Know your grace period

For most loans, there is a grace period between your graduation date and when your first loan payment is due.

Don’t miss your first payment, and remember that interest still accrues during the grace period.

You may qualify for loan forgiveness if you take a public service job. Your loan payments may be deferred if you are going directly to graduate school.

Keep in touch with your lender

If you move or change your contact information, don’t forget to let your lender know. Missing an update about your loans could set you back. Do not ignore mail or phone calls from your lender.

Defaulting on your loans can cause serious financial problems for you in the future. Also, know about the rules that collection agencies are supposed to follow.

Know your repayment options

Most federal student loans come with a standard, 10-year monthly repayment plan. This may not be suitable for everyone, especially if the monthly payment on the loan is too high. Extending your repayment period beyond 10 years will make your monthly payment more affordable, but will also cost you significantly more in interest over the life of the loan.

Read more about extended repayment or income-based repayment plans to find out if they are right for you.

Know your options if you cannot pay

If you struggle to find a job out of college, fall ill, or if the monthly payments are more than you can reasonably afford, options are available to help you manage your loans.

Deferments or forbearances allow you to temporarily postpone loan payments. However, interest will still accrue while you are in or forbearance, so make sure to monitor your loans and pay what you can.

Get Ahead

It is never too early to start paying your student loans. The more you can pay now, the more you will save in the future.

You can save on interest and even shorten the life of your loans by paying off the most expensive loans first (i.e. the loans with the highest interest rates) and paying down your debt early. Even a small amount extra each month can make a difference.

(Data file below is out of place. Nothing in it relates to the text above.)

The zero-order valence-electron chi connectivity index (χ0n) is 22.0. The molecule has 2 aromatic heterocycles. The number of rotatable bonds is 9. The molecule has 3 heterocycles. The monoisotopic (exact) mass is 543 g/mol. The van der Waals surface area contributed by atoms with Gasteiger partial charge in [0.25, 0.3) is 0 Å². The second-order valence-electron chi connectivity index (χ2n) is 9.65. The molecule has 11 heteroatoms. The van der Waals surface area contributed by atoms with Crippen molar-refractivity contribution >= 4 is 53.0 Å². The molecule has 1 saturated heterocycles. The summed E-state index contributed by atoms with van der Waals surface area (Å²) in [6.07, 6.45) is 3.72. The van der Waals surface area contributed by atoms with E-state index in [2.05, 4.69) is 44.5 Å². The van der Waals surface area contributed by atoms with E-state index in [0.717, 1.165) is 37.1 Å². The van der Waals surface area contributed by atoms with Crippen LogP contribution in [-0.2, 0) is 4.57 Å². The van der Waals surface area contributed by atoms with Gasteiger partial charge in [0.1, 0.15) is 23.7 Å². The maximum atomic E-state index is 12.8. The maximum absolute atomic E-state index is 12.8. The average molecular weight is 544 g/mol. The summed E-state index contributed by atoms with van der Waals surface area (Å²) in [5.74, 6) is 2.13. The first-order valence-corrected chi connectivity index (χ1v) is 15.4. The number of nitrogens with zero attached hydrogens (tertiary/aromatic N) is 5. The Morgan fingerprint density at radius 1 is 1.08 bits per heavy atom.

Include specific instructions with these extra payments, directing that they be applied to the principal of your highest interest loans. Then monitor your account to make sure extra payments are applied correctly.

Never pay money upfront for help managing your student loan debt

In North Carolina, it’s illegal for someone to charge you upfront fees for help dealing with your debt. Stay in touch with your lender for the best options on managing your student debt.

Monitor your credit

Student loans can greatly impact your credit, which can make it harder for you to get a car or buy a house.

Even if you are making your monthly payments, it is important to keep an eye on your credit reports to spot errors or misreported debts. Catching mistakes early can help you protect your credit score.

You’re entitled to one free credit report each year from each of the three nationwide credit bureaus, available at or by calling 1-877-322-8228.

Learn about consolidation

Consolidation combines multiple loans into one monthly payment with a fixed interest rate. While this often sounds appealing to borrowers, there are upsides and downsides with consolidating.

While consolidation may lower your monthly payment, it may also extend the repayment period of your loan further into the future, costing you more in interest in the long run.

Consolidating federal loans into a private loan is very risky and often doesn’t make financial sense. It is important to remember that you will also the lose rights that come with the federal loan if you consolidate it into a private loan.

Learn about loan forgiveness

Several programs will forgive your federal loans based on the kind of work you do, or your employer.

The Public Service Loan Forgiveness program forgives all student debt remaining after 10 years of work in a public service field.

Loan forgiveness may also be an option for volunteer work, teachers, nurses or military personnel.